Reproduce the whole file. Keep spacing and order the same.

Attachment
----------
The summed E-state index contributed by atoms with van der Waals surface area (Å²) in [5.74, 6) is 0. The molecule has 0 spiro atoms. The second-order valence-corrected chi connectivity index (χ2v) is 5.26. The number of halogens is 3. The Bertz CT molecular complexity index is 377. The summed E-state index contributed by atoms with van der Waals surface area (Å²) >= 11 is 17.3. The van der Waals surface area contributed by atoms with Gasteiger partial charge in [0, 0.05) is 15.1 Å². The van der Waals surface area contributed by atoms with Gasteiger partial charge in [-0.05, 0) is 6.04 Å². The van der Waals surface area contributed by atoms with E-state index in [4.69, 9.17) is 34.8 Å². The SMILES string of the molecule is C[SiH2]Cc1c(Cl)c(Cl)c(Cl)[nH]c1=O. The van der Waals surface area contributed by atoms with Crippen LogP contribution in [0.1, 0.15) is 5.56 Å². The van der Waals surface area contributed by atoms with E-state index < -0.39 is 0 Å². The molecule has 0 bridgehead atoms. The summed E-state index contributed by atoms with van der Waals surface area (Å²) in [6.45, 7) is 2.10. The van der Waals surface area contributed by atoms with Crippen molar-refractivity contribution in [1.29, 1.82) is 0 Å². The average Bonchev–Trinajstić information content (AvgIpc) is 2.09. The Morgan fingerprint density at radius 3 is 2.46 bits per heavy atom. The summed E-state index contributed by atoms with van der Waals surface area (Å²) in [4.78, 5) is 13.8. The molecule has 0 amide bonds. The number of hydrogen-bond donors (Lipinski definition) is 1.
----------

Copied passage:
The summed E-state index contributed by atoms with van der Waals surface area (Å²) in [5.74, 6) is 0. The molecule has 0 spiro atoms. The second-order valence-corrected chi connectivity index (χ2v) is 5.26. The number of halogens is 3. The Bertz CT molecular complexity index is 377. The summed E-state index contributed by atoms with van der Waals surface area (Å²) >= 11 is 17.3. The van der Waals surface area contributed by atoms with Gasteiger partial charge in [0, 0.05) is 15.1 Å². The van der Waals surface area contributed by atoms with Gasteiger partial charge in [-0.05, 0) is 6.04 Å². The van der Waals surface area contributed by atoms with E-state index in [4.69, 9.17) is 34.8 Å². The SMILES string of the molecule is C[SiH2]Cc1c(Cl)c(Cl)c(Cl)[nH]c1=O. The van der Waals surface area contributed by atoms with Crippen LogP contribution in [0.1, 0.15) is 5.56 Å². The van der Waals surface area contributed by atoms with E-state index < -0.39 is 0 Å². The molecule has 0 bridgehead atoms. The summed E-state index contributed by atoms with van der Waals surface area (Å²) in [6.45, 7) is 2.10. The van der Waals surface area contributed by atoms with Crippen molar-refractivity contribution in [1.29, 1.82) is 0 Å². The average Bonchev–Trinajstić information content (AvgIpc) is 2.09. The Morgan fingerprint density at radius 3 is 2.46 bits per heavy atom. The summed E-state index contributed by atoms with van der Waals surface area (Å²) in [4.78, 5) is 13.8. The molecule has 0 amide bonds. The number of hydrogen-bond donors (Lipinski definition) is 1.